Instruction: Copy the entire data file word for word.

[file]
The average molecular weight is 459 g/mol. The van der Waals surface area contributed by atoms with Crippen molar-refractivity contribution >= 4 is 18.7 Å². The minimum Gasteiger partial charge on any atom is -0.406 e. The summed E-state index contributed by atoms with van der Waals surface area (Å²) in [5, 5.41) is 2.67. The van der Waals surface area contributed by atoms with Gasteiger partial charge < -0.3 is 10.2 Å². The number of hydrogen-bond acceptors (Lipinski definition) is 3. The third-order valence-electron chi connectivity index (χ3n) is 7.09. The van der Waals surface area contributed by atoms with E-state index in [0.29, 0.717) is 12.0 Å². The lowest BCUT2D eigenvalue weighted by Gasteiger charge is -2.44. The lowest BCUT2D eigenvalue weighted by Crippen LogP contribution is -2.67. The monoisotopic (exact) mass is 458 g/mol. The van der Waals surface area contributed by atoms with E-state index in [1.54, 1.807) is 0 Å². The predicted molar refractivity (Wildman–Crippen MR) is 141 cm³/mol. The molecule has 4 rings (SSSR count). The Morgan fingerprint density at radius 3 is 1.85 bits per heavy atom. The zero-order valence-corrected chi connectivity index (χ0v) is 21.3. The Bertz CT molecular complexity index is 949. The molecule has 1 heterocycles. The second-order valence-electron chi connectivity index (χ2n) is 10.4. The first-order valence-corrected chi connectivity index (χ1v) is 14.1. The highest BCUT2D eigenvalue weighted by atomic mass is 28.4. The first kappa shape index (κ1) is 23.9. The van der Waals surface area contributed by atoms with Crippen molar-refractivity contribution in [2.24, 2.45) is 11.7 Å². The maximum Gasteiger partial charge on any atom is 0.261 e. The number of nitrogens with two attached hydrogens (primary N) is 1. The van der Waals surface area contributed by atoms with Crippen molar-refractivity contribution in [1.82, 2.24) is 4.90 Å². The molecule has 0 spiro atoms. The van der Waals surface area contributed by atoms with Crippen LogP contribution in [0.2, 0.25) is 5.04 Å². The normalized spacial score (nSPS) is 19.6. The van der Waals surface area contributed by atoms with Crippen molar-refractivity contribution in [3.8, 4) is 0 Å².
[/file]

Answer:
The average molecular weight is 459 g/mol. The van der Waals surface area contributed by atoms with Crippen molar-refractivity contribution >= 4 is 18.7 Å². The minimum Gasteiger partial charge on any atom is -0.406 e. The summed E-state index contributed by atoms with van der Waals surface area (Å²) in [5, 5.41) is 2.67. The van der Waals surface area contributed by atoms with Gasteiger partial charge < -0.3 is 10.2 Å². The number of hydrogen-bond acceptors (Lipinski definition) is 3. The third-order valence-electron chi connectivity index (χ3n) is 7.09. The van der Waals surface area contributed by atoms with E-state index in [0.29, 0.717) is 12.0 Å². The lowest BCUT2D eigenvalue weighted by Gasteiger charge is -2.44. The lowest BCUT2D eigenvalue weighted by Crippen LogP contribution is -2.67. The monoisotopic (exact) mass is 458 g/mol. The van der Waals surface area contributed by atoms with E-state index in [1.54, 1.807) is 0 Å². The predicted molar refractivity (Wildman–Crippen MR) is 141 cm³/mol. The molecule has 4 rings (SSSR count). The Morgan fingerprint density at radius 3 is 1.85 bits per heavy atom. The zero-order valence-corrected chi connectivity index (χ0v) is 21.3. The Bertz CT molecular complexity index is 949. The molecule has 1 heterocycles. The second-order valence-electron chi connectivity index (χ2n) is 10.4. The first-order valence-corrected chi connectivity index (χ1v) is 14.1. The highest BCUT2D eigenvalue weighted by atomic mass is 28.4. The first kappa shape index (κ1) is 23.9. The van der Waals surface area contributed by atoms with Crippen molar-refractivity contribution in [2.24, 2.45) is 11.7 Å². The maximum Gasteiger partial charge on any atom is 0.261 e. The number of nitrogens with two attached hydrogens (primary N) is 1. The van der Waals surface area contributed by atoms with Crippen molar-refractivity contribution in [1.82, 2.24) is 4.90 Å². The molecule has 0 spiro atoms. The van der Waals surface area contributed by atoms with Crippen LogP contribution in [0.2, 0.25) is 5.04 Å². The normalized spacial score (nSPS) is 19.6. The van der Waals surface area contributed by atoms with Crippen molar-refractivity contribution in [3.8, 4) is 0 Å².